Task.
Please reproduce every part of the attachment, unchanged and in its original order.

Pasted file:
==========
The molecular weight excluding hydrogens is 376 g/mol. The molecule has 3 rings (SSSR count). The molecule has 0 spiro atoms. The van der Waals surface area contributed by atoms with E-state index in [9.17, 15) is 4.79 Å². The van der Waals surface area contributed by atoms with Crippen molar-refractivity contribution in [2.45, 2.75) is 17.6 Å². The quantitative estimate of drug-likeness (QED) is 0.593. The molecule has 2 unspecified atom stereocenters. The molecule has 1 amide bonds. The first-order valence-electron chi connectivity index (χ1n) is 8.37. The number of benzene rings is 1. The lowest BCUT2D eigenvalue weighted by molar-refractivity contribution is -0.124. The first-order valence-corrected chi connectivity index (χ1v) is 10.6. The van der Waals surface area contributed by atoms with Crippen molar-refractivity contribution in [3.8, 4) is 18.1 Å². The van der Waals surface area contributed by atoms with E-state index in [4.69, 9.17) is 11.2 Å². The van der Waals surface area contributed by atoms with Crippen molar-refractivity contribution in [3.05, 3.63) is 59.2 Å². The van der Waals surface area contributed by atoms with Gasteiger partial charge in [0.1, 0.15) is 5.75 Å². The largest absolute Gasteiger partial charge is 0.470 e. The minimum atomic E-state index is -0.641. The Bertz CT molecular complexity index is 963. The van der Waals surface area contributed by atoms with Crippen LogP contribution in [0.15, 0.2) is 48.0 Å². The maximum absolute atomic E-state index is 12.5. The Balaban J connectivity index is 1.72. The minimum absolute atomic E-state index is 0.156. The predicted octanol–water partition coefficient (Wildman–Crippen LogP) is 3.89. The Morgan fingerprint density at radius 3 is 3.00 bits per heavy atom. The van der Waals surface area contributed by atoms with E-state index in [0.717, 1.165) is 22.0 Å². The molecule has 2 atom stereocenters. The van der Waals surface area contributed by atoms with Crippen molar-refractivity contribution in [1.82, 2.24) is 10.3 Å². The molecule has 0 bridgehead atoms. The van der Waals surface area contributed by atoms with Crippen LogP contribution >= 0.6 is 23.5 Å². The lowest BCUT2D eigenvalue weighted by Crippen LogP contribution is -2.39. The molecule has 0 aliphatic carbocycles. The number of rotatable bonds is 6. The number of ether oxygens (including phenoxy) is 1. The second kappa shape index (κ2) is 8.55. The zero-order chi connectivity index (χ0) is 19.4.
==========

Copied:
The molecular weight excluding hydrogens is 376 g/mol. The molecule has 3 rings (SSSR count). The molecule has 0 spiro atoms. The van der Waals surface area contributed by atoms with E-state index in [9.17, 15) is 4.79 Å². The van der Waals surface area contributed by atoms with Crippen molar-refractivity contribution in [2.45, 2.75) is 17.6 Å². The quantitative estimate of drug-likeness (QED) is 0.593. The molecule has 2 unspecified atom stereocenters. The molecule has 1 amide bonds. The first-order valence-electron chi connectivity index (χ1n) is 8.37. The number of benzene rings is 1. The lowest BCUT2D eigenvalue weighted by molar-refractivity contribution is -0.124. The first-order valence-corrected chi connectivity index (χ1v) is 10.6. The van der Waals surface area contributed by atoms with Crippen molar-refractivity contribution in [3.8, 4) is 18.1 Å². The van der Waals surface area contributed by atoms with E-state index in [4.69, 9.17) is 11.2 Å². The van der Waals surface area contributed by atoms with Crippen molar-refractivity contribution in [3.05, 3.63) is 59.2 Å². The van der Waals surface area contributed by atoms with Gasteiger partial charge in [0.1, 0.15) is 5.75 Å². The largest absolute Gasteiger partial charge is 0.470 e. The minimum atomic E-state index is -0.641. The Bertz CT molecular complexity index is 963. The van der Waals surface area contributed by atoms with Crippen LogP contribution in [0.15, 0.2) is 48.0 Å². The maximum absolute atomic E-state index is 12.5. The Balaban J connectivity index is 1.72. The minimum absolute atomic E-state index is 0.156. The predicted octanol–water partition coefficient (Wildman–Crippen LogP) is 3.89. The Morgan fingerprint density at radius 3 is 3.00 bits per heavy atom. The van der Waals surface area contributed by atoms with E-state index in [0.717, 1.165) is 22.0 Å². The molecule has 2 atom stereocenters. The van der Waals surface area contributed by atoms with Crippen molar-refractivity contribution in [1.82, 2.24) is 10.3 Å². The molecule has 0 bridgehead atoms. The van der Waals surface area contributed by atoms with Crippen LogP contribution >= 0.6 is 23.5 Å². The lowest BCUT2D eigenvalue weighted by Crippen LogP contribution is -2.39. The molecule has 0 aliphatic carbocycles. The number of rotatable bonds is 6. The number of ether oxygens (including phenoxy) is 1. The second kappa shape index (κ2) is 8.55. The zero-order chi connectivity index (χ0) is 19.4.